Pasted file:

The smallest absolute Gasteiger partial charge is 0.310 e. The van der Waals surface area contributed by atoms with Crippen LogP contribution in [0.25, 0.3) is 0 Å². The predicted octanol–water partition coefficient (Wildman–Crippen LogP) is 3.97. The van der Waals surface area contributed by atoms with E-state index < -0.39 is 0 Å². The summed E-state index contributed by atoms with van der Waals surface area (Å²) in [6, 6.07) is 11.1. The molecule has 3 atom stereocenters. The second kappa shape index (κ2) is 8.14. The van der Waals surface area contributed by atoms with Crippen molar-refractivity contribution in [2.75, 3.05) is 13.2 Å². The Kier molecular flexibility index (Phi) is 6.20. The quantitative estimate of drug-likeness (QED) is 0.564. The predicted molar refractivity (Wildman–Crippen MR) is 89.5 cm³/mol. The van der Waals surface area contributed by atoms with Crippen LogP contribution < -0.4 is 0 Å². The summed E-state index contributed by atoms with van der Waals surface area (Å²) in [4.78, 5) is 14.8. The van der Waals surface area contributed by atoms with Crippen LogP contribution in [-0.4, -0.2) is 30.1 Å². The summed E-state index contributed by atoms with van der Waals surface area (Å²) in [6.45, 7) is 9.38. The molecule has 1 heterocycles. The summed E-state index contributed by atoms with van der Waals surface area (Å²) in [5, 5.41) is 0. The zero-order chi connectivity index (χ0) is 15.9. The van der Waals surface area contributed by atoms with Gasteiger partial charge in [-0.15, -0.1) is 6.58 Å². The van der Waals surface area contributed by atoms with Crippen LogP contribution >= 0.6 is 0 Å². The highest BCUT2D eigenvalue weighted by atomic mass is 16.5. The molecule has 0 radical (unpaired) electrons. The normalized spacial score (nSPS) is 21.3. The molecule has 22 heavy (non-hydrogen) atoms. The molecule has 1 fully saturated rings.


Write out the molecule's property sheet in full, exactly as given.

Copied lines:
The smallest absolute Gasteiger partial charge is 0.310 e. The van der Waals surface area contributed by atoms with Crippen LogP contribution in [0.25, 0.3) is 0 Å². The predicted octanol–water partition coefficient (Wildman–Crippen LogP) is 3.97. The van der Waals surface area contributed by atoms with E-state index < -0.39 is 0 Å². The summed E-state index contributed by atoms with van der Waals surface area (Å²) in [6, 6.07) is 11.1. The molecule has 3 atom stereocenters. The second kappa shape index (κ2) is 8.14. The van der Waals surface area contributed by atoms with Crippen molar-refractivity contribution in [2.75, 3.05) is 13.2 Å². The Kier molecular flexibility index (Phi) is 6.20. The quantitative estimate of drug-likeness (QED) is 0.564. The predicted molar refractivity (Wildman–Crippen MR) is 89.5 cm³/mol. The van der Waals surface area contributed by atoms with Crippen LogP contribution < -0.4 is 0 Å². The summed E-state index contributed by atoms with van der Waals surface area (Å²) in [4.78, 5) is 14.8. The van der Waals surface area contributed by atoms with Crippen LogP contribution in [-0.4, -0.2) is 30.1 Å². The summed E-state index contributed by atoms with van der Waals surface area (Å²) in [6.45, 7) is 9.38. The molecule has 1 heterocycles. The summed E-state index contributed by atoms with van der Waals surface area (Å²) in [5, 5.41) is 0. The zero-order chi connectivity index (χ0) is 15.9. The van der Waals surface area contributed by atoms with Gasteiger partial charge in [-0.15, -0.1) is 6.58 Å². The van der Waals surface area contributed by atoms with Crippen LogP contribution >= 0.6 is 0 Å². The highest BCUT2D eigenvalue weighted by atomic mass is 16.5. The molecule has 0 radical (unpaired) electrons. The normalized spacial score (nSPS) is 21.3. The molecule has 22 heavy (non-hydrogen) atoms. The molecule has 1 fully saturated rings.